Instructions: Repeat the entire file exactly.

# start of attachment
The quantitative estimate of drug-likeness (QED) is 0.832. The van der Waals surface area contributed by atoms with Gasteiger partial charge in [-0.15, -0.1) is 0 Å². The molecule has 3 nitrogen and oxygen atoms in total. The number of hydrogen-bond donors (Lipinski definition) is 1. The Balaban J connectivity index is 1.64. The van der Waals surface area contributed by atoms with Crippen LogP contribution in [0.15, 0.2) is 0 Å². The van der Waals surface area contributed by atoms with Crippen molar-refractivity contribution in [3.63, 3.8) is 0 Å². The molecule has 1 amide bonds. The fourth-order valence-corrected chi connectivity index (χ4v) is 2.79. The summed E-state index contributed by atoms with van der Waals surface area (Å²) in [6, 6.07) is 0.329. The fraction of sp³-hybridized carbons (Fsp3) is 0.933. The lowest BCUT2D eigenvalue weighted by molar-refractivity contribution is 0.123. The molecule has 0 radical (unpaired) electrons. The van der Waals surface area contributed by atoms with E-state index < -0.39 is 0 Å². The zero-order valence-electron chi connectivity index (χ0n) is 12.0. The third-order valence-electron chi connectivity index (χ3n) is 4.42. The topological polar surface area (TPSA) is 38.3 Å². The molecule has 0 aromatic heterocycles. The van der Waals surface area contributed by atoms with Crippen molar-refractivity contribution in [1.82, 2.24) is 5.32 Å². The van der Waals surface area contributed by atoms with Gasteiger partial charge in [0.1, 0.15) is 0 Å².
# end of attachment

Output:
The quantitative estimate of drug-likeness (QED) is 0.832. The van der Waals surface area contributed by atoms with Gasteiger partial charge in [-0.15, -0.1) is 0 Å². The molecule has 3 nitrogen and oxygen atoms in total. The number of hydrogen-bond donors (Lipinski definition) is 1. The Balaban J connectivity index is 1.64. The van der Waals surface area contributed by atoms with Crippen LogP contribution in [0.15, 0.2) is 0 Å². The van der Waals surface area contributed by atoms with Crippen molar-refractivity contribution in [3.63, 3.8) is 0 Å². The molecule has 1 amide bonds. The fourth-order valence-corrected chi connectivity index (χ4v) is 2.79. The summed E-state index contributed by atoms with van der Waals surface area (Å²) in [6, 6.07) is 0.329. The fraction of sp³-hybridized carbons (Fsp3) is 0.933. The lowest BCUT2D eigenvalue weighted by molar-refractivity contribution is 0.123. The molecule has 0 radical (unpaired) electrons. The van der Waals surface area contributed by atoms with E-state index < -0.39 is 0 Å². The zero-order valence-electron chi connectivity index (χ0n) is 12.0. The third-order valence-electron chi connectivity index (χ3n) is 4.42. The topological polar surface area (TPSA) is 38.3 Å². The molecule has 0 aromatic heterocycles. The van der Waals surface area contributed by atoms with Crippen molar-refractivity contribution in [1.82, 2.24) is 5.32 Å². The van der Waals surface area contributed by atoms with Gasteiger partial charge in [0.1, 0.15) is 0 Å².